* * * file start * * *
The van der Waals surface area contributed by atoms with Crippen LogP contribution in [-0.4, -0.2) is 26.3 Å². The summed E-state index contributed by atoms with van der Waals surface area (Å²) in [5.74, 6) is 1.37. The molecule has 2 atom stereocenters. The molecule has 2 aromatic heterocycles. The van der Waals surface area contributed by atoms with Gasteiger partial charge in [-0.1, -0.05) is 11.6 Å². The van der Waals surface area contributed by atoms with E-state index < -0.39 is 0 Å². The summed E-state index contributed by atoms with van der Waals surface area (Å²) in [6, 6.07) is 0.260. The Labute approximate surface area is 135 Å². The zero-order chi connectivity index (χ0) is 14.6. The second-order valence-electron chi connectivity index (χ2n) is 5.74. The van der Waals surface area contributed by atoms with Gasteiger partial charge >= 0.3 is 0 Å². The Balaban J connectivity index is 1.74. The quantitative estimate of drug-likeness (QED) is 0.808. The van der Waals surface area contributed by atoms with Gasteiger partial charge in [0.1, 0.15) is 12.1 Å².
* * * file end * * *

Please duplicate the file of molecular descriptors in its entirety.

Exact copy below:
The van der Waals surface area contributed by atoms with Crippen LogP contribution in [-0.4, -0.2) is 26.3 Å². The summed E-state index contributed by atoms with van der Waals surface area (Å²) in [5.74, 6) is 1.37. The molecule has 2 atom stereocenters. The molecule has 2 aromatic heterocycles. The van der Waals surface area contributed by atoms with Gasteiger partial charge in [-0.1, -0.05) is 11.6 Å². The van der Waals surface area contributed by atoms with E-state index < -0.39 is 0 Å². The summed E-state index contributed by atoms with van der Waals surface area (Å²) in [6, 6.07) is 0.260. The Labute approximate surface area is 135 Å². The zero-order chi connectivity index (χ0) is 14.6. The second-order valence-electron chi connectivity index (χ2n) is 5.74. The van der Waals surface area contributed by atoms with Gasteiger partial charge >= 0.3 is 0 Å². The Balaban J connectivity index is 1.74. The quantitative estimate of drug-likeness (QED) is 0.808. The van der Waals surface area contributed by atoms with Gasteiger partial charge in [0.1, 0.15) is 12.1 Å².